The flak about that book made it much more popular; thousands of people who had never heard of the book got hold of a copy and read it. In that way, Batra (The petitioner who made Penguin India take the book off the shelves) did me a great favour. I was then invited to write about the crisis in Indian publishing in more popular public newspapers and journals that I had not written for earlier.
Finally, what academics provide, in their research on ancient periods, by translation of old texts, by shedding light on the society, thinking, values and concerns of earlier periods, adds layers of richness to the cultural history and identity of their modern forebears. Once it is out there, it can help to undermine simplistic notions of that same culture that are the hallmark of ethno-nationalists. Especially in the case of foreigners, with no natural side in the politics of modern India, their research appears to come from an impartial source. Whereas as soon as foreign researchers themselves become involved in Indian politics, it will appear that they too have an axe to grind.
Historian Audrey Truschke explains why she helped write a ‘Hindutva Harassment Field Manual’ - Scroll
Interview: Audrey Truschke on Sanskrit histories of the Mughal era and Hindutva trolls - Scroll
Hindutva Harassment Field Manual - Scroll
Interview: Manan Asif Ahmed on the ‘loss of Hindustan’ and how colonialism altered our past - Scroll
The curious case of Audrey Truschke - Vikram Zutshi, The Hindu
The main problem with Truschke’s work lies not in its elisions and omissions but the implications it has for the entire body of Western scholarship on India. A number of renowned academics writing about pre-modern India have come under attack by nativists and political actors for not toeing the Hindutva line. Irresponsible and non-reflexive scholarship only reinforces right-wing prejudices about Western Indology.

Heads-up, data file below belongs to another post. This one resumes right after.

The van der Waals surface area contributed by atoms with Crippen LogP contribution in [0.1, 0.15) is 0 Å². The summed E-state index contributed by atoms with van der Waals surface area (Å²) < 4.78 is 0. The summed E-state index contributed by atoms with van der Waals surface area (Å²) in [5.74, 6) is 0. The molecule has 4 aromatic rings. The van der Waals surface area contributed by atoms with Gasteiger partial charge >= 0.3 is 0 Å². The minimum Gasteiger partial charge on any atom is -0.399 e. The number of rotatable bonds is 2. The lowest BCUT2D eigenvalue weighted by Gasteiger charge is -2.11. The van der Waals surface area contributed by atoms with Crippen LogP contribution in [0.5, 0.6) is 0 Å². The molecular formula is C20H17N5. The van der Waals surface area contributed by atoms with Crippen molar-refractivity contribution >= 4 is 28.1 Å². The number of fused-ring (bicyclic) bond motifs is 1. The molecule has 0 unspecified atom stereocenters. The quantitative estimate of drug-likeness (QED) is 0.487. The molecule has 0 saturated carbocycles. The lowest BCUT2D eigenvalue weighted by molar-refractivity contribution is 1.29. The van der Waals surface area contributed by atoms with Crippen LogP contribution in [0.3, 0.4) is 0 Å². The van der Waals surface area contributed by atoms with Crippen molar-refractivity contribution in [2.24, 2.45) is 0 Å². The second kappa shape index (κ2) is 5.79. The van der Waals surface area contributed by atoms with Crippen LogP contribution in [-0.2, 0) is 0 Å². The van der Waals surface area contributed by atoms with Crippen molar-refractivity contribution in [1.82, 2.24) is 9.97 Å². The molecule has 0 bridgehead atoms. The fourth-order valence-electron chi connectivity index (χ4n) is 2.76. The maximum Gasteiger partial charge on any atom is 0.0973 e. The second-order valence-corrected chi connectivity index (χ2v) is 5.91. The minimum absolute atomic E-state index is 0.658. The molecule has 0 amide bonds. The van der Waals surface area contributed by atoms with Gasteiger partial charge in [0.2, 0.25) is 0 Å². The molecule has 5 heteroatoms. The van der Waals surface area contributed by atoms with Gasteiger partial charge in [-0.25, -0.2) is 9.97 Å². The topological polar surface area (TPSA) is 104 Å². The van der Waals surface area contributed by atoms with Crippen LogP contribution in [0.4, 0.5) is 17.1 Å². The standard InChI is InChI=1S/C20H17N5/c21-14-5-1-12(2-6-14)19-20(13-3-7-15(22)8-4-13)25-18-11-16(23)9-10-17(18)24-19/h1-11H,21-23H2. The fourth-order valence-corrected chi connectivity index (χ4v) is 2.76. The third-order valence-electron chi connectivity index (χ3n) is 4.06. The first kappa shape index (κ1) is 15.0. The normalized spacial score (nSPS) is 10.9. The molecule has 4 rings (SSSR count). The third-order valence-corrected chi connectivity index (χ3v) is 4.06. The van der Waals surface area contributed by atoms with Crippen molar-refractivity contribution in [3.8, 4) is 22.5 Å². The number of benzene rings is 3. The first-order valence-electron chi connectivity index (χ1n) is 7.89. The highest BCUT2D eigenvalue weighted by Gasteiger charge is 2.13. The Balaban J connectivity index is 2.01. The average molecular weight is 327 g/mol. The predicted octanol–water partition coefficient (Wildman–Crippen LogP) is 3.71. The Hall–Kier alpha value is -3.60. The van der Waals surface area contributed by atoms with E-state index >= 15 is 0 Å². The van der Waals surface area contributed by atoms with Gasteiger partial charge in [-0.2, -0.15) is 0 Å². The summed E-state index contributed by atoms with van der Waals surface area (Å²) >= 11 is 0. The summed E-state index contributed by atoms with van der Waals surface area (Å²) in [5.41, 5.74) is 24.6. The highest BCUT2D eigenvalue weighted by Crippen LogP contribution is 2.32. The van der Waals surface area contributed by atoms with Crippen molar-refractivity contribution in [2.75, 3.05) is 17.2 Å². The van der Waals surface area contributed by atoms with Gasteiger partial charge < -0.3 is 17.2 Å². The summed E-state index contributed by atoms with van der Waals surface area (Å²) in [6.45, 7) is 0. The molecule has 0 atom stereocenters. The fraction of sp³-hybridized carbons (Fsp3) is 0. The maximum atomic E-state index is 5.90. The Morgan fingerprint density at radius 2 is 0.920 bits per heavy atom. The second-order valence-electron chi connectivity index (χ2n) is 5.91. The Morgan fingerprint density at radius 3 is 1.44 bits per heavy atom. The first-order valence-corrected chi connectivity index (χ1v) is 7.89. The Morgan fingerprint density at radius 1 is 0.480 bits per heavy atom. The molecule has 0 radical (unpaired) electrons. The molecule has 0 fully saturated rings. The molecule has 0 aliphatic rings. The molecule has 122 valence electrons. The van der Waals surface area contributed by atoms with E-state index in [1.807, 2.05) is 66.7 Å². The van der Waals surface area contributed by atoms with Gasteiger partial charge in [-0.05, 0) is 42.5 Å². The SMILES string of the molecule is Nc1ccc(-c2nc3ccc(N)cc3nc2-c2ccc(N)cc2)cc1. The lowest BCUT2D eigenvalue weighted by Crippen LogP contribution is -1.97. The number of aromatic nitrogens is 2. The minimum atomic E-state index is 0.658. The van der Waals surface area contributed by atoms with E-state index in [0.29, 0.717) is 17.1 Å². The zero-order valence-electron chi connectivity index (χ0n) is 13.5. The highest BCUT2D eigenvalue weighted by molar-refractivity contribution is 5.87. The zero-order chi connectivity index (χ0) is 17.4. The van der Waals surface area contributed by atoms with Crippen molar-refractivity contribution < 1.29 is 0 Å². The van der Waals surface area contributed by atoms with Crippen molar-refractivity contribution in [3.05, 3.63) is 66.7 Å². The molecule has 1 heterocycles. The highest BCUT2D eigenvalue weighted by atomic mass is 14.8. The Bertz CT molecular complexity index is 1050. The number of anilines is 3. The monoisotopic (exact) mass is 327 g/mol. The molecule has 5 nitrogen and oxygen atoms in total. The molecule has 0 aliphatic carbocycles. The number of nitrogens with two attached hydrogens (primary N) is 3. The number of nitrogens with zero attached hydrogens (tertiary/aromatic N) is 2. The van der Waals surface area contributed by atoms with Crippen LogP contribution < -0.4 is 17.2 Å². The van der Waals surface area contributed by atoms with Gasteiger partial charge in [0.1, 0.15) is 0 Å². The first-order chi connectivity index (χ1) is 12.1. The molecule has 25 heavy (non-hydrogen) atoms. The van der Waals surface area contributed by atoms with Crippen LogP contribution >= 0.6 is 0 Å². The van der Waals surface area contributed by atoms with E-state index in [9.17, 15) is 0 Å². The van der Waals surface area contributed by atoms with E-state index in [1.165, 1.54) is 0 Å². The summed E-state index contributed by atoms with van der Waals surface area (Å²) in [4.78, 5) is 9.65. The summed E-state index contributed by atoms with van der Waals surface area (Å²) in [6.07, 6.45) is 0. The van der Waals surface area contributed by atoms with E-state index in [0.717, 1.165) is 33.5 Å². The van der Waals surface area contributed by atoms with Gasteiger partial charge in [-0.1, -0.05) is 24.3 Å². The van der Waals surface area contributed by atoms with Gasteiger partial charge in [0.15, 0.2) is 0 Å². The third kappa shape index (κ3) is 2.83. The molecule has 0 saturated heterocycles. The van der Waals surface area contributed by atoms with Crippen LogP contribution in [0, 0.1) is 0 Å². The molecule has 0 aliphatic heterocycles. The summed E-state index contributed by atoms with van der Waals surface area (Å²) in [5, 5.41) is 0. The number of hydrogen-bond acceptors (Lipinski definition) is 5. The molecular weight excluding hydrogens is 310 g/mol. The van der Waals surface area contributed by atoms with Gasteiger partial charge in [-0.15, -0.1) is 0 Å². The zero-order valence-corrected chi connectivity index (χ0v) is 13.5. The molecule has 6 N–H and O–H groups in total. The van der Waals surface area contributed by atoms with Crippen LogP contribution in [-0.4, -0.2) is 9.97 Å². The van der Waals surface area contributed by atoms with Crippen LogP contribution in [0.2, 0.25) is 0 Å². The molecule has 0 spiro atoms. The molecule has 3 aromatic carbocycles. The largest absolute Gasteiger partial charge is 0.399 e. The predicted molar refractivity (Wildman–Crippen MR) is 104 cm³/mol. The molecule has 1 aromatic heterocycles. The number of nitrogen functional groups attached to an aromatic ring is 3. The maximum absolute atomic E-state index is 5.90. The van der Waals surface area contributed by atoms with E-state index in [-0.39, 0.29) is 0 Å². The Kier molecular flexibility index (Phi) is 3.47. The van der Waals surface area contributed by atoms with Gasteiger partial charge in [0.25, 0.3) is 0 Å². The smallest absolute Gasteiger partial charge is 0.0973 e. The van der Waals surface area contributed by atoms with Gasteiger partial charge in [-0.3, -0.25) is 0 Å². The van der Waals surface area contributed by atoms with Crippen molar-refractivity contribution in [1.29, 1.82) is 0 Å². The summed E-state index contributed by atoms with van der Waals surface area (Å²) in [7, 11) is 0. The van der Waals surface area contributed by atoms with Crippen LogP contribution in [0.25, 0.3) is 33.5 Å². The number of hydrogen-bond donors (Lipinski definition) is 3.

The writer Vikram Zutshi has also been a critic of Truschke, in ways that overlap with the smear campaign. In a recent opinion piece in The Hindu, he made a facile attempt to degrade her peer-reviewed scholarship. His social media comments a few days earlier, however, show this attempt to be in bad faith: He made inflammatory allegations, not against her, but against her unnamed students. We will not repeat those unsubstantiated claims here, but we will note that they lack evidence.
Further, Zutshi launches a broadside against India scholars: “White scholars with ambitions of being the ‘voice’ for India in the West would be well advised to cultivate a sense of humility and a genuine desire to learn.”
So far as we know, none of the western scholars who opened the doors of Hindu religious writings and Indian history to a non-Indian audience over the last two centuries, has ever pretended to be the ‘voice’ for India – least of all Truschke. Only one group today falsely claims to speak for all Indians: Hindu nationalists. Everybody else respects the plurality of Indian voices.